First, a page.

This Graphic was shared in the FB group, shows the different options to connect an Apple IIc to a video source.
It will be very hard (or probably impossible) to get a solution that looks exactly like the Apple IIgs RGB Monitor because the vertical lines of alternating colors are how the IIgs did dithering in 640 mode. The dot pitch (the distance between groups of subpixels) of the Apple IIgs RGB Monitor was such that the eye could not distinguish between the lines and combined the two colors into one. Because most VGA displays have a much larger resolution than the IIgs did, the pixels are magnified such that you can see the individual lines. The only way it might work on an LCD screen is to make it so each pixel maps one to one, but then you’d have a tiny screen display.
Background lines on VGA monitors: Those lines are real! You just couldn’t see them as clearly on the Apple IIgs RGB Monitor. Probably the closest approach would be an emulator with some nicely modeled NTSC filters. This is already common with console emulators.
I suppose this is possible for someone to implement in hardware, but I wouldn’t really know.
Either way, using emulation or even real RGB monitors, this vertical interlacing effect breaks down as the display size grows (though CRTs can probably go fairly large before it gets too noticeable). The effect works well enough on the Apple IIgs RGB Monitor only because of size, scan rate, dot pitch, etc. In other words, it’s a shame that Apple never provided a proper color 640 mode, because it’s essentially broken from the start.
There are several video output options for the Apple IIgs:
Native Composite – This uses the composite connector in the back of the Apple IIgs for connecting to composite only monitors and TV’s with RCA video input. The composite sync makes some “shifting” in the scan lines caused by the mixing of sync signals. It is better to have separated sync to have cleaner scan lines and picture.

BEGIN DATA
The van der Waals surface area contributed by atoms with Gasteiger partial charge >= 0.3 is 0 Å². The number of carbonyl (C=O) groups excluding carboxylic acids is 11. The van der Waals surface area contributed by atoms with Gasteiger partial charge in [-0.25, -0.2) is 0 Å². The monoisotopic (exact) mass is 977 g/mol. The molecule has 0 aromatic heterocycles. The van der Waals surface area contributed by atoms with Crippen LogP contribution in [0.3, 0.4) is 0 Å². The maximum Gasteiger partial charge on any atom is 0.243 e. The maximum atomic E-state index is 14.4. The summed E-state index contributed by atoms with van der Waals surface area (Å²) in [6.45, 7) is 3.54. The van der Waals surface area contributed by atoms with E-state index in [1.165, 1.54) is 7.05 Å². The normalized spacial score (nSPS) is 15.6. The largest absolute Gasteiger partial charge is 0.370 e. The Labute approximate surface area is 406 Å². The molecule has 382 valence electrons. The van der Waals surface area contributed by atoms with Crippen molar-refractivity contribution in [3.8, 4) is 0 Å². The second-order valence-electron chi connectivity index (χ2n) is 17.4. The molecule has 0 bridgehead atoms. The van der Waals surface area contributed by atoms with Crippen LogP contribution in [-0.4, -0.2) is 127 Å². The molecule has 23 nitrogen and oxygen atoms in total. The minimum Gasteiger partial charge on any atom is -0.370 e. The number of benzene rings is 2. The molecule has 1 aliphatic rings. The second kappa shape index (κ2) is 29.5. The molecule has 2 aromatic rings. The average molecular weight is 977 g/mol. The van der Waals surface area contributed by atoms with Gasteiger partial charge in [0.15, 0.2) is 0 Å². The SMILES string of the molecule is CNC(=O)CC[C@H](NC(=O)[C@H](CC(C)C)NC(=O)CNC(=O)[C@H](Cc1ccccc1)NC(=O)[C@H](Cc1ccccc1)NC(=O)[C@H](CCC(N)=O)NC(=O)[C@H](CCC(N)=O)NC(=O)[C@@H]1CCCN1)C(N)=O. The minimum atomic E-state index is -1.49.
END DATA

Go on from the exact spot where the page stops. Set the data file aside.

Native RGB – This is the included 15 pin connector that works only with the Apple Color RGB monitor.
The normal way to connect a IIgs to the Apple RGB monitor:
VidHD HDMI Video card
The new VidHD generates 1080p output via HDMI connector, allowing you to connect any Apple II, including Apple IIGS to a modern monitor or TV via HDMI. Since VidHD is a 50-pin interface card, only the Apple IIc was left out.
The VidHD card cost $129 plus shipping and can be ordered at email@example.com
Here are some videos of the card working
This card is today the perfect solution with the best image quality.
ByteBoosters Component YPrPb / VGA Adapter
Byteboosters has come out with a new adapter for connecting your Apple IIgs to a Component video (Y Pr Pb / R-Y, B-Y, Y) or a 15kHz VGA monitor. A mono audio RCA connector is also provided for the 15-pin mono audio signal. This is a great solution for anybody that already have a 15 KHz monitor.
ByteBoolsters IIgs 15 pin video to SCART / VGA Adapter
This is another SCART /VGA option, still requires a 15KHz monitor to display correctly. Their site links to different monitor options.
Extron HDMI 300A
The Extron RGB-HDMI 300 A also accepts audio which is delayed to be in sync with the Altera FPGA controlled ADC so the HDMI output is a true presentation of the input which makes capturing easy. The versatile output options of both DMT computer monitor timings and CVT HDTV timings make it suitable to view on any monitor or TV.
More information in this article.
SCART Cable for Apple IIgs